After 15 years of traveling together in close quarters and commanding festival and club stages around the country, the six musicians who make up¬†Trampled by Turtles¬†‚Äì Dave Simonett, Tim Saxhaug, Dave Carroll, Erik Berry, Ryan Young, and Eamonn McLain ‚Äì went nearly a year without all being in the same room. Simonett, the band's lead singer and songwriter, released a critically acclaimed and highly personal album,¬†Furnace, with his band Dead Man Winter. Other members kept busy with their own side projects in the Twin Cities and their hometown of Duluth, MN, allowing new musical ideas to grow.
Tracking for their new album,¬†Life is Good on the Open Road, was completed in just six days at Pachyderm Studio in Cannon Falls, MN and mixed the following week. The band produced the album themselves with the help of Pachyderm's house engineer,¬†Nick Tveitbakk, recording everything live to tape.¬†Life is Good on the Open Road¬†is the sound of freedom washing over the group like a sunrise, a new day rising. When discussing the album, both Simonett and Berry toyed with the phrase "return to form," suggesting that it captures something pure and essential about the Trampled by Turtles sound. "Tim said something kind of interesting ‚Äì he said, ‚ÄòThis is the most Trampled by Turtles record we've ever made,'" says Berry. "He's right."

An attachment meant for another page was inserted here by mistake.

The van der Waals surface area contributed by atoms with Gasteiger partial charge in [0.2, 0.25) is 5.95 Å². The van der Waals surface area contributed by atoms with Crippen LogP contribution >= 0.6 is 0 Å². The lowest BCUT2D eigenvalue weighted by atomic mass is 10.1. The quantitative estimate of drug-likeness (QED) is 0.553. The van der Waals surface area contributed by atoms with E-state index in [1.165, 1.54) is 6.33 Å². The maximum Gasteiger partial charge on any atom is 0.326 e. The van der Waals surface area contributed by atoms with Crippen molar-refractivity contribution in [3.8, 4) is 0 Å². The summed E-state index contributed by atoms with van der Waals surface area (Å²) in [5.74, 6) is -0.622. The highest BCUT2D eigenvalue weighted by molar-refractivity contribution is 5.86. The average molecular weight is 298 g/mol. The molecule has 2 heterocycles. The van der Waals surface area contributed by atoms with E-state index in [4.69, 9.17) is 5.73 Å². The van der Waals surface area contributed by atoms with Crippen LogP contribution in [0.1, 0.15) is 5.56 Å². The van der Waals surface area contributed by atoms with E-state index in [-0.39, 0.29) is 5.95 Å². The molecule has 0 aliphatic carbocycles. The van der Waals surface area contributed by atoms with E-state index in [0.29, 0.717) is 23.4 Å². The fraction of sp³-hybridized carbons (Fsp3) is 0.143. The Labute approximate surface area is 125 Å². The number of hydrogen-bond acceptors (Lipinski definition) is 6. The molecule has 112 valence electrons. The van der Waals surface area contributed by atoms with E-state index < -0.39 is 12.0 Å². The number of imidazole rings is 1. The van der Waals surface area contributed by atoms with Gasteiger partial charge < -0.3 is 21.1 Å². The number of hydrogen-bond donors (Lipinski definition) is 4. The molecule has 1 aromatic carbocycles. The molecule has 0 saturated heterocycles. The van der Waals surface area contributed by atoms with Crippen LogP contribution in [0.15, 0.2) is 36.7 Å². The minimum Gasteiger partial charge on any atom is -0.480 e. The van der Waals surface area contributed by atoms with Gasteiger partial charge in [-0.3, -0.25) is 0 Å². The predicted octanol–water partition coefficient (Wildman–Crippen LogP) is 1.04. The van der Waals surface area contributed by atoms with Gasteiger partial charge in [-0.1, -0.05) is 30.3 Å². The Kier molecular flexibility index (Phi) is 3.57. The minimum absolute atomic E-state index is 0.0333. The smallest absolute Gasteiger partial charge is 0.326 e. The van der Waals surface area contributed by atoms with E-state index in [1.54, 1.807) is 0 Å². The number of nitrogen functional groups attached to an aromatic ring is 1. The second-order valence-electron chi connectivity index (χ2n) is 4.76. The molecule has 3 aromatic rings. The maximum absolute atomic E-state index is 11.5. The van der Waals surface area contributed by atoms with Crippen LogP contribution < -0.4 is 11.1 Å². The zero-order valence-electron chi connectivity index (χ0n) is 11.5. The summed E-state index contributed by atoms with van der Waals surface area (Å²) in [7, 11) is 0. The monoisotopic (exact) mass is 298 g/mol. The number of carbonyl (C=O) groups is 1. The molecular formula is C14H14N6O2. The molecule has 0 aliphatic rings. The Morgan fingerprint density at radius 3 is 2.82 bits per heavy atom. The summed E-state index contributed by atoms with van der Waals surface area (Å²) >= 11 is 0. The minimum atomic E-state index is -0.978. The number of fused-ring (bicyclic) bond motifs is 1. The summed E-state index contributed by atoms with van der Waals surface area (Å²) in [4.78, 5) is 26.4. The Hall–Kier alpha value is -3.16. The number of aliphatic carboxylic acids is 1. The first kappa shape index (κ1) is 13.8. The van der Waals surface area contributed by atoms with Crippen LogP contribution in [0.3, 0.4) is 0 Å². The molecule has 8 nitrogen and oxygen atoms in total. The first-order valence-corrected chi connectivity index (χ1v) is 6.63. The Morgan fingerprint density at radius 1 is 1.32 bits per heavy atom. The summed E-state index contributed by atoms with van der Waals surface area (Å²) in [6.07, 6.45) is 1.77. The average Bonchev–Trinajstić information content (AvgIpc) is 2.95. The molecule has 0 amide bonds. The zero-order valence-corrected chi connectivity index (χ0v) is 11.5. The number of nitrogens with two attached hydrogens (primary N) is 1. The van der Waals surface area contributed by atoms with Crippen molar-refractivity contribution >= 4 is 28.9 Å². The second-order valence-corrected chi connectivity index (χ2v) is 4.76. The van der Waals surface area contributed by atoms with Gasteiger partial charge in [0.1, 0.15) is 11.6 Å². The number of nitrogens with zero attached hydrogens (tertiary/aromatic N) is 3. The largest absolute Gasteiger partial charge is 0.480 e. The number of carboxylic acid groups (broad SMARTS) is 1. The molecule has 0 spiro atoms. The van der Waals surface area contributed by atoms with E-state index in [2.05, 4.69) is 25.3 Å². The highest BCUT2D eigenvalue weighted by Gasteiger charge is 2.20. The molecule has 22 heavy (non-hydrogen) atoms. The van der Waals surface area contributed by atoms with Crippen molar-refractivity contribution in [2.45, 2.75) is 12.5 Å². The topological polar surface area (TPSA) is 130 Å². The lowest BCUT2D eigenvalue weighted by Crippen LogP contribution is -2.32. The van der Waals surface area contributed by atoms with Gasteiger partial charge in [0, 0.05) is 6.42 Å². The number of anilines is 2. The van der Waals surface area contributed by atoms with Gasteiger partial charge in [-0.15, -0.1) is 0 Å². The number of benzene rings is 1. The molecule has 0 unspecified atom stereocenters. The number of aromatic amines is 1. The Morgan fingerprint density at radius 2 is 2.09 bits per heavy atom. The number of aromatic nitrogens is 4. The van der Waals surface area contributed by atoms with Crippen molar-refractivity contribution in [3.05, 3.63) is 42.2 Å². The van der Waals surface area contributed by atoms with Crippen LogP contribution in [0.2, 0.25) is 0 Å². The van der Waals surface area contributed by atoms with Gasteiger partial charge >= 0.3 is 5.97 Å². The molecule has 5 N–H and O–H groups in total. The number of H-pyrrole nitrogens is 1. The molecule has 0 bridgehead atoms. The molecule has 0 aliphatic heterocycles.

The band weaves their instruments together like a seamless tapestry, laying down a bed that seems to float underneath Simonett's expressive voice. Each song seems to tell its own story, from tales of nights gone wrong to love that's been lost and dreams that need chasing, and the group shifts in unison from tender ballads to barn burning hair-raisers, sometimes in the same song. Simonett's lyrics, which have grown ever sharper over the years, occasionally rise up to shoot an arrow directly through the heart. Although no songs directly address the band's time apart, there are metaphors that speak to the experience of putting¬†Trampled by Turtles¬†to bed and waking it back up again.